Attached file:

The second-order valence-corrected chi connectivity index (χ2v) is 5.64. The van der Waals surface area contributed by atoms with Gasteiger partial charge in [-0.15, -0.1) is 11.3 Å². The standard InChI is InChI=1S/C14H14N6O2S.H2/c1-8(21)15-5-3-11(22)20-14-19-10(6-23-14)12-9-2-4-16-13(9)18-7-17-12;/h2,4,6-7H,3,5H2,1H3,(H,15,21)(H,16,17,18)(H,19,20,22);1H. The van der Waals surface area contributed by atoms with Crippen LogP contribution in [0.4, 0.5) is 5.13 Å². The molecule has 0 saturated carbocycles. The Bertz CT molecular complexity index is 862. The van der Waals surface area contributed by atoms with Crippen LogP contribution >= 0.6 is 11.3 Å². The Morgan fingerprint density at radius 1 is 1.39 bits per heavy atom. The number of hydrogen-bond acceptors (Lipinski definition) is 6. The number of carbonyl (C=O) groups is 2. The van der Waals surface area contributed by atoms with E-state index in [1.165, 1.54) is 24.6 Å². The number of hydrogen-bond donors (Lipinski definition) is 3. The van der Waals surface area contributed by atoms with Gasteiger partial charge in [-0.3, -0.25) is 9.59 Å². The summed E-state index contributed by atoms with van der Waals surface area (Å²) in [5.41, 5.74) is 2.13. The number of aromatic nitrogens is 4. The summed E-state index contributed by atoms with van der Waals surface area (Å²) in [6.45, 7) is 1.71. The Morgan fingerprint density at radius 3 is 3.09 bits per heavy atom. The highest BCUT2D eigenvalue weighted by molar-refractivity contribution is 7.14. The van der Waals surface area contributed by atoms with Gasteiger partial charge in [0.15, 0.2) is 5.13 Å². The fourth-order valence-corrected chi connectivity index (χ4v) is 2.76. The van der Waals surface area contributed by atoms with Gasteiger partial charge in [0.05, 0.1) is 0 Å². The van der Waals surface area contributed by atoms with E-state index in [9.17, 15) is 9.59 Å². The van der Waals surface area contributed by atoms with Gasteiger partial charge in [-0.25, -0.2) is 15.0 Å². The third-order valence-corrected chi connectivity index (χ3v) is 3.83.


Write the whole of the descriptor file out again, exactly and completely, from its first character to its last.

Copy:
The second-order valence-corrected chi connectivity index (χ2v) is 5.64. The van der Waals surface area contributed by atoms with Gasteiger partial charge in [-0.15, -0.1) is 11.3 Å². The standard InChI is InChI=1S/C14H14N6O2S.H2/c1-8(21)15-5-3-11(22)20-14-19-10(6-23-14)12-9-2-4-16-13(9)18-7-17-12;/h2,4,6-7H,3,5H2,1H3,(H,15,21)(H,16,17,18)(H,19,20,22);1H. The van der Waals surface area contributed by atoms with Crippen LogP contribution in [0.4, 0.5) is 5.13 Å². The molecule has 0 saturated carbocycles. The Bertz CT molecular complexity index is 862. The van der Waals surface area contributed by atoms with Crippen LogP contribution >= 0.6 is 11.3 Å². The Morgan fingerprint density at radius 1 is 1.39 bits per heavy atom. The number of hydrogen-bond acceptors (Lipinski definition) is 6. The number of carbonyl (C=O) groups is 2. The van der Waals surface area contributed by atoms with E-state index in [1.165, 1.54) is 24.6 Å². The number of hydrogen-bond donors (Lipinski definition) is 3. The van der Waals surface area contributed by atoms with Gasteiger partial charge in [-0.3, -0.25) is 9.59 Å². The summed E-state index contributed by atoms with van der Waals surface area (Å²) in [5.41, 5.74) is 2.13. The number of aromatic nitrogens is 4. The summed E-state index contributed by atoms with van der Waals surface area (Å²) in [6.45, 7) is 1.71. The Morgan fingerprint density at radius 3 is 3.09 bits per heavy atom. The highest BCUT2D eigenvalue weighted by molar-refractivity contribution is 7.14. The van der Waals surface area contributed by atoms with Gasteiger partial charge in [0.15, 0.2) is 5.13 Å². The fourth-order valence-corrected chi connectivity index (χ4v) is 2.76. The van der Waals surface area contributed by atoms with Gasteiger partial charge in [0.05, 0.1) is 0 Å². The van der Waals surface area contributed by atoms with E-state index in [9.17, 15) is 9.59 Å². The van der Waals surface area contributed by atoms with Gasteiger partial charge in [-0.25, -0.2) is 15.0 Å². The third-order valence-corrected chi connectivity index (χ3v) is 3.83.